Everything in here looks fantastic…actually everything in here looks rundown, old, creepy and/or disgusting but everything visually pops in VR…minus your hands which looked like a mix or realistic ones and the hands you get in Hotel R’n’R, but maybe that’s just me. Anyways, the house looks perfect for this sort of horrific gem with some obtuse designs, tiny crawl spaces, abandoned clutter and some more surreal sections that had me questioning reality. The house layout isn’t Resident Evil levels of ridiculousness but there’s enough weirdness in where you could walk that had me asking myself ‘what whacko designed this place’. Haunting pictures on walls, cockroaches on the floor, some occult like setups with chairs surrounded by candles and so on all make for a wonderfully immersive and creepy experience all made better by some amazing dynamic lighting. Light is your friend and it can be incredibly hard to come by with rooms sometimes being lit just enough to see and hallways being bathed in enough darkness that had me question if the game might be a little too dark. This is where your camera comes in to play as navigating some of these longer corridors is nothing short of terrifying when you can’t see anything except for the briefest of moments during the cameras flash. No room is ever bright enough to feel comfortable or safe further adding to the already intense atmosphere. Running at 90 Hz without reprojection is the best excuse to have had this delayed as I never ran into any issues with motion blur or bleeding making this one of the most polished visual experiences I ever played in VR.

There are plenty of puzzles to keep you thinking.

You can’t have a scary atmosphere without proper sound design and minus Luca’s slightly less than believable line delivery, everything else here is on point. You’ll hear floorboards creaking, doors opening and closing and even the whispers of your name Luca as the demon stalks you from the shadows.  While I have taken issue with random and repetitive scary noises in other horror games in the past, in MADiSON they are varied and infrequent enough that they didn’t hurt immersion and only added to it. Spatial audio is on point and headphones are an absolute must with this one as more than a few scares involve looking in the direction of audio queues.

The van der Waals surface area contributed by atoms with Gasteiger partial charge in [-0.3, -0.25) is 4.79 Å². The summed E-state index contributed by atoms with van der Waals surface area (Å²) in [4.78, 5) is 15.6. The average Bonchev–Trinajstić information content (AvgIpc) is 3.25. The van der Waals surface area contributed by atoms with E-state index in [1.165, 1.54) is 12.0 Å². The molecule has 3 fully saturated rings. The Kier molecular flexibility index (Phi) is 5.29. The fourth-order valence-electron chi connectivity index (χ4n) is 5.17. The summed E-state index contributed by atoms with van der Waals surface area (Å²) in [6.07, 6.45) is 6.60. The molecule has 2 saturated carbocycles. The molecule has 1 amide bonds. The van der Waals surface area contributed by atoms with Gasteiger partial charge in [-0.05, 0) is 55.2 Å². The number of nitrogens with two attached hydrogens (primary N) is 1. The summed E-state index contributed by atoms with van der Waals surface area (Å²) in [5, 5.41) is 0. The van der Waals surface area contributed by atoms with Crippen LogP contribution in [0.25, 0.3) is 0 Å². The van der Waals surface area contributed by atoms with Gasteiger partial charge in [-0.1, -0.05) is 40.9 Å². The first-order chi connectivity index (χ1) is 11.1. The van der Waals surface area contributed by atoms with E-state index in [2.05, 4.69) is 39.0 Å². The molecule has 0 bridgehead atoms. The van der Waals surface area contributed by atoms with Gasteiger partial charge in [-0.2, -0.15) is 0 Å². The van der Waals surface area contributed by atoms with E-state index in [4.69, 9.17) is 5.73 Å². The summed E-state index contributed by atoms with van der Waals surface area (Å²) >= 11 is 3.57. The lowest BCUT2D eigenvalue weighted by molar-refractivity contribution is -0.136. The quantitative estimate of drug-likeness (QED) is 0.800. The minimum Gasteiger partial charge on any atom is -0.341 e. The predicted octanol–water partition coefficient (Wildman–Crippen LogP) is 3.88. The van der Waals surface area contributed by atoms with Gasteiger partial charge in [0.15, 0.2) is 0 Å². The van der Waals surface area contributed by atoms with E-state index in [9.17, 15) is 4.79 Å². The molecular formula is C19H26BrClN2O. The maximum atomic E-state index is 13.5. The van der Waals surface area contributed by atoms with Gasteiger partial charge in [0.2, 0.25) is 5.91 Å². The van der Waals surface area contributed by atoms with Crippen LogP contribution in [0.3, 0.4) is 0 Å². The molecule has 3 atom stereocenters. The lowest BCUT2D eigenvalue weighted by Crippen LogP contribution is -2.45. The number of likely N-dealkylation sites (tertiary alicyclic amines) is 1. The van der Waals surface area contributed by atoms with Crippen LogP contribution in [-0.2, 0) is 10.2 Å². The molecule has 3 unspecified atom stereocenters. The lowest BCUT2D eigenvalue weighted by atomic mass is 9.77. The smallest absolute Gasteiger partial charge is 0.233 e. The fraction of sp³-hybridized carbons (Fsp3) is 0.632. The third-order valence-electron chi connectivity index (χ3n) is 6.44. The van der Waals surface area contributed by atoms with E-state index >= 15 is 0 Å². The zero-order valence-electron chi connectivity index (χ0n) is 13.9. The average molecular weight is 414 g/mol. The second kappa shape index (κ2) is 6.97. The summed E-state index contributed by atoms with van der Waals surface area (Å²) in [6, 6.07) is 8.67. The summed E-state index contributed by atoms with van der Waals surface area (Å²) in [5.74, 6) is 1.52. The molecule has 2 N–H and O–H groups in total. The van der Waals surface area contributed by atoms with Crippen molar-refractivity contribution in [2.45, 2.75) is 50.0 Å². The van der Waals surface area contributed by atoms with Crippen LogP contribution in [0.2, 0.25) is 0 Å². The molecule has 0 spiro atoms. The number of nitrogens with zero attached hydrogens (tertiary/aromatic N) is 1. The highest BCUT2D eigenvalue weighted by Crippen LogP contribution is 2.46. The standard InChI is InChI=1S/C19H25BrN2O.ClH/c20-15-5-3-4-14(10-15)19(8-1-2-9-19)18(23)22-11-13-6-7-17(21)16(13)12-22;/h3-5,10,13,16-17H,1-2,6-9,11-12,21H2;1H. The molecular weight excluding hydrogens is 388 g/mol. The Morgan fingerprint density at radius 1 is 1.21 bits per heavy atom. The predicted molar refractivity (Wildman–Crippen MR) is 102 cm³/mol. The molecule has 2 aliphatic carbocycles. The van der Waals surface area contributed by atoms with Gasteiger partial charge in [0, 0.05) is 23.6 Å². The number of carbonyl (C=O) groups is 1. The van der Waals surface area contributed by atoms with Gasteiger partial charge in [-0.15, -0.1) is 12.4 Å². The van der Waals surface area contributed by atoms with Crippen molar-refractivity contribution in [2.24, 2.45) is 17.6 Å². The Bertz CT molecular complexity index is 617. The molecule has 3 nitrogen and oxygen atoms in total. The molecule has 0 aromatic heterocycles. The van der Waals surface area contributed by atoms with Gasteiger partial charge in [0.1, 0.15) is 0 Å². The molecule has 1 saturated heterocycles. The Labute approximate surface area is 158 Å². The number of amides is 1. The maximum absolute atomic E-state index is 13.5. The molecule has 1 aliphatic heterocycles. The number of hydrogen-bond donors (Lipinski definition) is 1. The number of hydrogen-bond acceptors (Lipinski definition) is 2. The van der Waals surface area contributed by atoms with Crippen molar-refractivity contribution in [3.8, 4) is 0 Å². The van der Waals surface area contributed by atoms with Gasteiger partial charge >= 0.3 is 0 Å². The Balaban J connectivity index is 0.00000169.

PSVR 2’s haptics are used quite well with the head rumble being put to great use as Luca begins to break down and experience some headache induced visions. The rumble feature on the controllers is used to lesser effect but still does the job when specific items are in hand or when you pickup and drop something.

The scares in here come in all shapes and sizes

MADiSON is probably my favorite ‘trapped in a house’ horror game and it’s a damn shame then that VR interaction and obtuse inventory choices hamper it as much as they do. Whenever I truly lost myself in the haunting immersion of MADiSON it never took more than minute or 2 before I was fumbling with knob to remind myself, I was in a glitchy game. As I said, not game breaking and thankfully there is so much greatness here that I’m willing to look past these shortcomings, but they are here, and they will annoy. Beyond my issues though is a horror/puzzler that delivers on all the scares, tension and grossness that we want from these sorts of games. After 1 playthrough I was done with the story but for those who can’t get enough, many of the events are random and puzzle solutions will also change up on another go so there is some replay factor here but even playing through just once makes it worth the asking price. If you are looking to get scared in VR, if MADiSON doesn’t do that too you, I doubt anything will.

Perp Games provided The VR Grid with a press code for this title and, regardless of this review, we thank them for that!


  • Looks fantastic!
  • Puzzles are quite clever
  • Some of the best scares I've ever experienced!
  • Decent length story


  • Grabbing stuff in finicky at best
  • Sometimes can be a little too dark
  • Inventory system is a little clunky